Sunday, December 19, 2010

I am Legend

I am Legend
by Richard Matheson
narrated by Robertson Dean
5.30 recorded hours

A couple of months ago, I was in a hotel room with a flat screen TV, cable, and a remote all to myself and the moment was glorious! The offering across many channels that night was I am Legend (starring Will Smith) and so that's what I settled into that night. I had not read the book or read any reviews about it so I didn't know to be outraged at the deviations from the original story by Richard Matheson or even what it was about. The film features a scientist, Robert Neville, who barricades himself in his home and lab while a viral contagion sweeps the world as we know it and turns everyone into mutants. The two items that caught my attention in the film were that The Infected (apparently something on the order of zombie vampires) were living in communities ("hives") and that they adapted in order to survive. I was hoping that the original book would explore those themes more. When I reviewed The Reapers Are the Angels (by Alden Bell; narrated by Tai Sammons) I was reminded of the film, something about the loneliness of the protagonists, that both had undertaken missions in their new world landscapes and, some ineffable quality that must be the stylistic glue that defines post-apocalyptic tales. Le0pard13, in his comments to The Reapers are the Angels brought I am Legend, the audiobook to my attention and so I made it a point to go borrow a copy from Blackstone (The irony of other reviewers bringing audiobooks that are in the Blackstone catalog to my attention does not escape me. That said, Blackstone produces a lot of audiobooks and it's physically impossible for me to have listened to them all.)

The horror genre has lousy PR. When the horror label is slapped on a work, images of lumbering monsters like Frankenstein or campy ghouls like zombies come to mind. Despite that fact that the prototypes of the horror genre, Mary Shelley's Frankenstein and Bram Stoker's Dracula are very rich in literary style and content, the film industry has corrupted the idea of what horror is about and given us Bela Lugosi and CGI-enhanced zombies. True horror is not about the monsters, it's about what it is to be human. True tales of horror delve into the human psyche and explore what it is that makes us human in the face of dehumanizing or inhumane conditions. When it's clear that the antagonists are undead, it's an easy call to make as to what makes us human; but what about when maybe some of the antagonists are not as undead as the others? Or it's someone you know? Or when you feel a sympathy or understanding for one or more of them?

The idea of what makes us human not only resides in the contrasts or relative comparisons, but in our sense of history. When you are the only one who remembers the past, who are you in the new world? What if your memory is a legacy that is not valued in the new world? What is it to survive in a place where there is no past but you are compelled not merely to survive but move forward? Who are you? What are you?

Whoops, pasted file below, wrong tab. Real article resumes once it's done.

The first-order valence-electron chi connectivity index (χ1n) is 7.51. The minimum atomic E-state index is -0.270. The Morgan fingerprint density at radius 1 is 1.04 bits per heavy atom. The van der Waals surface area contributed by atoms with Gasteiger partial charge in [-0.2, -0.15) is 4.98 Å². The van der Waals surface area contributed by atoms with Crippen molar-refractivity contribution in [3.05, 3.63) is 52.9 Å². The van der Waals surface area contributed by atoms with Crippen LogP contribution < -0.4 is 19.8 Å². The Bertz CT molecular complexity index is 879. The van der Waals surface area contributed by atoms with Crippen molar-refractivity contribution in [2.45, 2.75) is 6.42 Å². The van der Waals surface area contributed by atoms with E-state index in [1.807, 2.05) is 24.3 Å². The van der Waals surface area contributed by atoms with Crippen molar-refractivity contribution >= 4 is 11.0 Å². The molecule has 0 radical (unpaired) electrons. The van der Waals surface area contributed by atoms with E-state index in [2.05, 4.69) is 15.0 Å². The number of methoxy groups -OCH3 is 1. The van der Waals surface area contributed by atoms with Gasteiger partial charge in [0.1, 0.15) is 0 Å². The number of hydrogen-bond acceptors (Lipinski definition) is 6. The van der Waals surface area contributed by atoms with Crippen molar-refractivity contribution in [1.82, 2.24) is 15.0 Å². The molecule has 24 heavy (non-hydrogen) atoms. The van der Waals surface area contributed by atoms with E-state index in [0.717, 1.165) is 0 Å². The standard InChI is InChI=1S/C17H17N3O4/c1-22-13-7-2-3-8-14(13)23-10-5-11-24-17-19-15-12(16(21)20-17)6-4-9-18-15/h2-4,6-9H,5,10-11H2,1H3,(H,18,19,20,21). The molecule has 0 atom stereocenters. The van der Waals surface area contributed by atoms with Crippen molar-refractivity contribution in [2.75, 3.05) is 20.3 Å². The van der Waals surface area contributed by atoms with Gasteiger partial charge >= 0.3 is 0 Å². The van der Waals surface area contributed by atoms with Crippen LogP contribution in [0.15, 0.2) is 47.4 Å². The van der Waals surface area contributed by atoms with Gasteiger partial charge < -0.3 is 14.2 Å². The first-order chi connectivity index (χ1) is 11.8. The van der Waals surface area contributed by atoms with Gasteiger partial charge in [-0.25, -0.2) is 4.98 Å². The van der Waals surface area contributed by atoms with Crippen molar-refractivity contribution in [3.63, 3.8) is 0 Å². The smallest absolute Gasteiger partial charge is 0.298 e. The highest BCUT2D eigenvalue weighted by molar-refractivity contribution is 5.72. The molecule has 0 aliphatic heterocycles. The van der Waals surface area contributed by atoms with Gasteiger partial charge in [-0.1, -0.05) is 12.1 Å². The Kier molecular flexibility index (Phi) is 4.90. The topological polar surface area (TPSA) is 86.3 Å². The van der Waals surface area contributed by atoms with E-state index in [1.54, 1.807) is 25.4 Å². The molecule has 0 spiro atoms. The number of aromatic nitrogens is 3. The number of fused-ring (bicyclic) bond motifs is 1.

The audiobook is narrated by Robertson Dean who reflects the pathos and the vacillating sanity of Robert Neville, the last known survivor in a world plagued by vampires. There are hysterical gasps as Robert Neville reaches out for love, alcohol-fueled bouts of insanity, the raspiness of a little-used voice, the intellect of a man grasping at the last vestiges of civilization and his own sense of self and, the resignation of a man who understands all too well the fate at hand. The range of Robert Neville's psychological states is expressed with all due flair and nuance by a narrator clearly connected to the text, to the story, to the man that is Robert Neville. The vampires in the story are foils against which the tragedy of Robert Neville is played out.

As for the movie starring Will Smith, it is not Richard Matheson's story in style, content or spirit. I don't expect movies to adhere to the novels they are based on but I am disappointed when the screenwriters completely abandon the spirit of the writing as is the case with I Am Legend. In the movie, there are hints of Robert Neville's pathos ( e.g. the scene with the cartoons;) but all the events that lead to a fuller examination of what it is to be human, the set-ups that would have truly made this a first class horror film, were removed and replaced with action-adventure sequences. The movie is I am Legend in name only.

n.b. Le0pard13, in his blog Lazy Thoughts from a Boomer, has a comparative review post featuring the graphic novel, the three movies that were based on I am Legend and the audiobook. Check it out!


  1. You really put together a fantastic review of the Matheson classic and its quite fine Blackstone audiobook production, DEC! I am very much in agreement with your thoughts concerning the horror genre and how it gets unfairly pigeon-holed. The genre really does offer some insightful reflection and subtext to our fears and issues during the time of the source material. And narrator Robertson Dean did exceptional work with the Matheson novel. Thank you for the excellent review, and the kind shout-out.

  2. A good review. I also get frustrated with movies that feel they can improve on an excellent novel like this one, but understand the limitations of conveying thoughts and ideas on the screen. For a lark, check out "The Last Man Alive" starring Vincent Price, also based on Mathieson's novel.